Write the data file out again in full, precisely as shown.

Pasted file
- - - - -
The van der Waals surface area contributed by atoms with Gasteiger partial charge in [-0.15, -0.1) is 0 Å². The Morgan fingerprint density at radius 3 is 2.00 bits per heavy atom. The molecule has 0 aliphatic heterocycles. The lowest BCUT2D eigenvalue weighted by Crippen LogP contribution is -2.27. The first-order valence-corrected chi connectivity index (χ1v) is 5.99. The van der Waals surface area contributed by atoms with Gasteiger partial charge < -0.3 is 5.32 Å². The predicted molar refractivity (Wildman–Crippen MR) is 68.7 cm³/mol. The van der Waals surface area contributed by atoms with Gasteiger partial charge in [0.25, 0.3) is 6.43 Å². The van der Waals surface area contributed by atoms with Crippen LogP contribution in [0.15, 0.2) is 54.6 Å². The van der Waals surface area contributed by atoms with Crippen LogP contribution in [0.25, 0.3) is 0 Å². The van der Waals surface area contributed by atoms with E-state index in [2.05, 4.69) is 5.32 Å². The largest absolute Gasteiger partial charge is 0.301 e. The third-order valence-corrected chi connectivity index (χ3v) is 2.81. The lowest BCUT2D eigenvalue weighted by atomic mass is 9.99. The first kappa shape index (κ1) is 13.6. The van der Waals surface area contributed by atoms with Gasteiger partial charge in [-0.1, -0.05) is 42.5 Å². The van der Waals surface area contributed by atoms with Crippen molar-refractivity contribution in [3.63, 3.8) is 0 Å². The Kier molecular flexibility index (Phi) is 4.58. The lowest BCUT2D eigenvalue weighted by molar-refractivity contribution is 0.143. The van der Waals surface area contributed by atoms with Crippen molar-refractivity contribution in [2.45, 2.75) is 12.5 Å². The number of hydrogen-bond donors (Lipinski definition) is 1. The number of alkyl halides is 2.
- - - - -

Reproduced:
The van der Waals surface area contributed by atoms with Gasteiger partial charge in [-0.15, -0.1) is 0 Å². The Morgan fingerprint density at radius 3 is 2.00 bits per heavy atom. The molecule has 0 aliphatic heterocycles. The lowest BCUT2D eigenvalue weighted by Crippen LogP contribution is -2.27. The first-order valence-corrected chi connectivity index (χ1v) is 5.99. The van der Waals surface area contributed by atoms with Gasteiger partial charge < -0.3 is 5.32 Å². The predicted molar refractivity (Wildman–Crippen MR) is 68.7 cm³/mol. The van der Waals surface area contributed by atoms with Gasteiger partial charge in [0.25, 0.3) is 6.43 Å². The van der Waals surface area contributed by atoms with Crippen LogP contribution in [0.15, 0.2) is 54.6 Å². The van der Waals surface area contributed by atoms with Crippen LogP contribution in [0.25, 0.3) is 0 Å². The van der Waals surface area contributed by atoms with E-state index in [2.05, 4.69) is 5.32 Å². The largest absolute Gasteiger partial charge is 0.301 e. The third-order valence-corrected chi connectivity index (χ3v) is 2.81. The lowest BCUT2D eigenvalue weighted by atomic mass is 9.99. The first kappa shape index (κ1) is 13.6. The van der Waals surface area contributed by atoms with Gasteiger partial charge in [-0.1, -0.05) is 42.5 Å². The van der Waals surface area contributed by atoms with Crippen molar-refractivity contribution in [3.63, 3.8) is 0 Å². The Kier molecular flexibility index (Phi) is 4.58. The lowest BCUT2D eigenvalue weighted by molar-refractivity contribution is 0.143. The van der Waals surface area contributed by atoms with Crippen molar-refractivity contribution in [2.45, 2.75) is 12.5 Å². The number of hydrogen-bond donors (Lipinski definition) is 1. The number of alkyl halides is 2.